The Square room pt2

“The light’s flickering again,” said ‘Darhlinnng’, running her orange gel nails through the obviously dyed, bright blonde strands of her hair.

Donald appeared from behind the fusebox, his eyebrows knitted together. They were too dark for his face really, compared with his dirty yellow mop, but she knew he didn’t dye them. He wouldn’t even let her tweeze his monobrow for God’s sake, and it was really looking terrible.

“I don’t do electronics, mother!” He growled back.

Darhlinnng tutted. She was doing that a lot recently. “Of course you do, you work with computers all day.”

“Coding!” Donald threw a look at her – not his mother – Sarah. Remember her? She’s the one lying in her own vomit right now. Yes, that’s her name. You were waiting for that, weren’t you? And yes, she’s still there. They both are. This is what’s called a flashback. Handy little narrative device, I’ll have you know. Anyway, I won’t interrupt the story. Let’s continue…

Sarah crossed her eyes back at him, or at least she thought she crossed them, she wasn’t sure whether it looked more like she had a lazy eye or if she was staring at her nose. She couldn’t tell by looking in the mirror and she had’t tried to take a selfie. Maybe she’d try that. Of course, it’s important to know these things. Donald was staring at her still – he wanted a better response – no, he smiled. Good, she wasn’t sure what was going on to be honest, she often got lost in her own thoughts like this.

“Try twiddling the thing!” Darhlinnng commanded with an orange nail.

“I’ve tried twiddling every bloody thing in here,” he responded exasperated.

“That’s probably why it’s flickering,” Sarah snorted.

“She’s right you know,” Darhlinnng’s eyes were wide, her dim-witted nature taking Sarah’s comment as a serious remark. “We’ll just get someone more qualified.”

“I’m not qualified at all!” Donald argued. But, she wasn’t listening, she was already jabbing cack-handedly at her phone.

Sarah was used to these arguments at the Hiptop household. She’d been Donald’s girlfriend for five year’s now. Part of the furniture, isn’t that what you call it? No part of the family – but Donald certainly was like furniture, with Darhlinnng walking all over him in her white wedged sandals, digging size three footprints into the green carpet and her son all at once.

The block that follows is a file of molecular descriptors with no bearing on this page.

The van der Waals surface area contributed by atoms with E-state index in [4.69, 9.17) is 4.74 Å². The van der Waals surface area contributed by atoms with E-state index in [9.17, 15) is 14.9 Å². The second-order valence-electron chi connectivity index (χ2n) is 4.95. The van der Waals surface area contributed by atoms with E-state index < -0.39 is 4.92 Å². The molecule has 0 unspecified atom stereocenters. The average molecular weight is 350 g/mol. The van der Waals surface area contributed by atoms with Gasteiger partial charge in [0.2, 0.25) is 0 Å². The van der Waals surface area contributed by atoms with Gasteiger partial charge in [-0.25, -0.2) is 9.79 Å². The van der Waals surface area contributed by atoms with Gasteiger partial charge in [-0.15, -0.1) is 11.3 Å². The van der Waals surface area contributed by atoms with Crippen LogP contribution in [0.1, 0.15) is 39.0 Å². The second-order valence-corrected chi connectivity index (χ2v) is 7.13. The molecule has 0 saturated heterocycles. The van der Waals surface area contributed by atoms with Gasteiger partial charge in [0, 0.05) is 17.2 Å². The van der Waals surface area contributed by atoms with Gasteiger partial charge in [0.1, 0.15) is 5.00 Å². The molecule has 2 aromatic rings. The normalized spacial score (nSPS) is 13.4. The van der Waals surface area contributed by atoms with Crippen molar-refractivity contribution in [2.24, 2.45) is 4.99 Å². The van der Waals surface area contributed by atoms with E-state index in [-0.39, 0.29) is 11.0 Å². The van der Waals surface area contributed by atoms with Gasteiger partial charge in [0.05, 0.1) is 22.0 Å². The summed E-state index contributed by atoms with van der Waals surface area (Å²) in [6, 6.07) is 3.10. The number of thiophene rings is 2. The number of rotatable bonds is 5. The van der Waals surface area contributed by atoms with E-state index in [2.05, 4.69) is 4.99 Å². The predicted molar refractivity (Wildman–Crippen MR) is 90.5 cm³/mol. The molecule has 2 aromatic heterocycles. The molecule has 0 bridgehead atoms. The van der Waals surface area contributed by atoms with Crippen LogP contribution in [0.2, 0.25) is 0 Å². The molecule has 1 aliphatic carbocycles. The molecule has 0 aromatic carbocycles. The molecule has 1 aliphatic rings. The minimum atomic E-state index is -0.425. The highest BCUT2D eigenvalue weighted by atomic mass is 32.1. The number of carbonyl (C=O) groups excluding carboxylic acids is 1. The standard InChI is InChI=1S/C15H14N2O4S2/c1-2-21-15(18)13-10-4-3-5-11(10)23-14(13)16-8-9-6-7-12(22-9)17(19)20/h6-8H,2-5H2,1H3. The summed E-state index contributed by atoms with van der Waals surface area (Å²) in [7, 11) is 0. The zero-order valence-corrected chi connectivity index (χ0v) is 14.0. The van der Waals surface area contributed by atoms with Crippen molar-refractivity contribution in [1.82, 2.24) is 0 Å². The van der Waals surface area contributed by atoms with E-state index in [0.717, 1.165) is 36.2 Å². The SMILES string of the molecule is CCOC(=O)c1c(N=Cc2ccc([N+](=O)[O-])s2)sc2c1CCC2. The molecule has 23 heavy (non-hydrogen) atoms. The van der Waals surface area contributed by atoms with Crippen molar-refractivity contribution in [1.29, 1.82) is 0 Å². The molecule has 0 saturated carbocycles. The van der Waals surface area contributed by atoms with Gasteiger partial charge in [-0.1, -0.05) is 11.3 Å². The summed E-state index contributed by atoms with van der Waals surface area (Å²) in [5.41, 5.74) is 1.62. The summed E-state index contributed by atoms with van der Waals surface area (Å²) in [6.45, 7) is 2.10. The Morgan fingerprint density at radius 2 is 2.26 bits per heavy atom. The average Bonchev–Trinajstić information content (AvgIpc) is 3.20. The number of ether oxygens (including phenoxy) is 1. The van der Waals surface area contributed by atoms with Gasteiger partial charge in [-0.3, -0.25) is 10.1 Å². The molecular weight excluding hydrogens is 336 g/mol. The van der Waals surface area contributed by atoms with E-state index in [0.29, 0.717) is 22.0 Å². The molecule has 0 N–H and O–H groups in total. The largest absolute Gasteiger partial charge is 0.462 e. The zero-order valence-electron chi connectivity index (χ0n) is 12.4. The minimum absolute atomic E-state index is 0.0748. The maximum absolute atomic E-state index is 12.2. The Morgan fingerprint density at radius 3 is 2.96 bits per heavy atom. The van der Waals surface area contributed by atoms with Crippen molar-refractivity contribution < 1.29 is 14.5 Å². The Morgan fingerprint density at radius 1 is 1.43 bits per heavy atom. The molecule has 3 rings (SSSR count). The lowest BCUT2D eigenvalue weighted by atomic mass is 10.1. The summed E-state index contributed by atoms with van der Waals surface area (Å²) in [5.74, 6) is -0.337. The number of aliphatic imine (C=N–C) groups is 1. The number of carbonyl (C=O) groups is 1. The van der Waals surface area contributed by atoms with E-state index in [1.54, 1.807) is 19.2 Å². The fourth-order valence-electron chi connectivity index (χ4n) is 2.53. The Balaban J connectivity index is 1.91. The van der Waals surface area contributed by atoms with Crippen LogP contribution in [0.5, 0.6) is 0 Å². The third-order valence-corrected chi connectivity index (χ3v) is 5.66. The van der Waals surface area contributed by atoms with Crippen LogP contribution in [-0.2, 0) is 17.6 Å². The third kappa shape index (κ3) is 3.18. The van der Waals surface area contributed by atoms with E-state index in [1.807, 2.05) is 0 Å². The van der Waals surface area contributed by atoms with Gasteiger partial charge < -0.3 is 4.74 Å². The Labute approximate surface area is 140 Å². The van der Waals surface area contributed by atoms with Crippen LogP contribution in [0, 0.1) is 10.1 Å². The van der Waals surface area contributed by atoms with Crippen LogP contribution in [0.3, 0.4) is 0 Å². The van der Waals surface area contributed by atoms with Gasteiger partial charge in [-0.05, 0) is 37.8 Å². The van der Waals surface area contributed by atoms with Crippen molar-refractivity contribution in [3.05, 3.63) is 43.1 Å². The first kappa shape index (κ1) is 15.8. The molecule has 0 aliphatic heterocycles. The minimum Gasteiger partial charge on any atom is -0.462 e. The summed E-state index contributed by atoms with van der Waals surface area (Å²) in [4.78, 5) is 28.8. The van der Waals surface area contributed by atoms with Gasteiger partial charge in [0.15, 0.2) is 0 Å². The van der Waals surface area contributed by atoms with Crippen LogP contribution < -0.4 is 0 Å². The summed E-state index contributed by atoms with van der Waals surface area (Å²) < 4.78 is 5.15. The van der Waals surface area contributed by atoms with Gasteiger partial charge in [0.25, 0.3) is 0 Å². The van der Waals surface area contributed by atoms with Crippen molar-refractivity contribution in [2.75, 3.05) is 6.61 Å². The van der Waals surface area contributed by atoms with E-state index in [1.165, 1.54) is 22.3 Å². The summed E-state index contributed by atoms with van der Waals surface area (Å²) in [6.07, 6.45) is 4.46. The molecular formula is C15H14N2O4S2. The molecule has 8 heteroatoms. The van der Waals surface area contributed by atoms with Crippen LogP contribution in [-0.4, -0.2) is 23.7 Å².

Sir Graham Hiptop had died ten year’s ago now. It had been Donald who had found him, but you wouldn’t think so. He spoke about him so nonchalantly, like it was just a friend he hadn’t seen in a while. But he never spoke about the day.

She wasn’t quite sure what happened that day, but she did know it had something to do with drugs. You wouldn’t think a well-to-do biscuit entrepreneur would be injecting anything but chocolate between crumb sandwiches, but the press said otherwise. Of course, Darlinnng was ‘simply distraught’, how could she have not noticed her beloved husband was sticking needles into his arm? ‘Well, it must have been the stress of the work. He was always out. She mistook the tell-tale signs as a consequence of this workload. And, of course, she was preoccupied with bringing up darlinnng Donald!’ As if. 

“Tomorrow morning, is that really the earliest you can do?” Darlinnng’s voice rang out into the airy corridor. “I see. Well, it’ll have to do I suppose. Donald!” She didn’t bother taking the phone from her lips. “You’ll let the electrician in?”

“When?”

“Tomorrow morning.”

“Yes, but when.”

“Ten am. I’ll be at pilates and I can’t aff -”

Donald stopped her. “Fine. Yes.”

Sarah had been looking forward to the lie in they were both promised and so sorely needed, but she guessed she could wait. Besides, how much attention did an electrician need? Donald and her could get up and make pancakes while he worked. It would be fun. They so rarely got Saturday morning to themselves and she would make the most of it or so help her!! Her stomach rumbled at the thought of the buttery batter frying.

Darlinnng continued chatting for a few more dreary minutes, waving her arm dramatically in the air, like she was constantly wafting a fly away. Sarah wondered if the electrician was hard of hearing now – she certainly was after that conversation. Poor sod.

Sarah laughed at the memory, but no sound came out. Well she was dead after all, but it still surprised her that she could feel something so intensely like a laugh and have nothing happen.

They were all so blind, she thought pitifully as she lay in the congealed vomit. So blind of the horrors they would be inviting into their house.

A strand of light threw itself inside the grey prison, casting dancing shadows across the walls. She looked over to the door. Hello flickering light.

 

 

 

 

 

 

 

 

 

 


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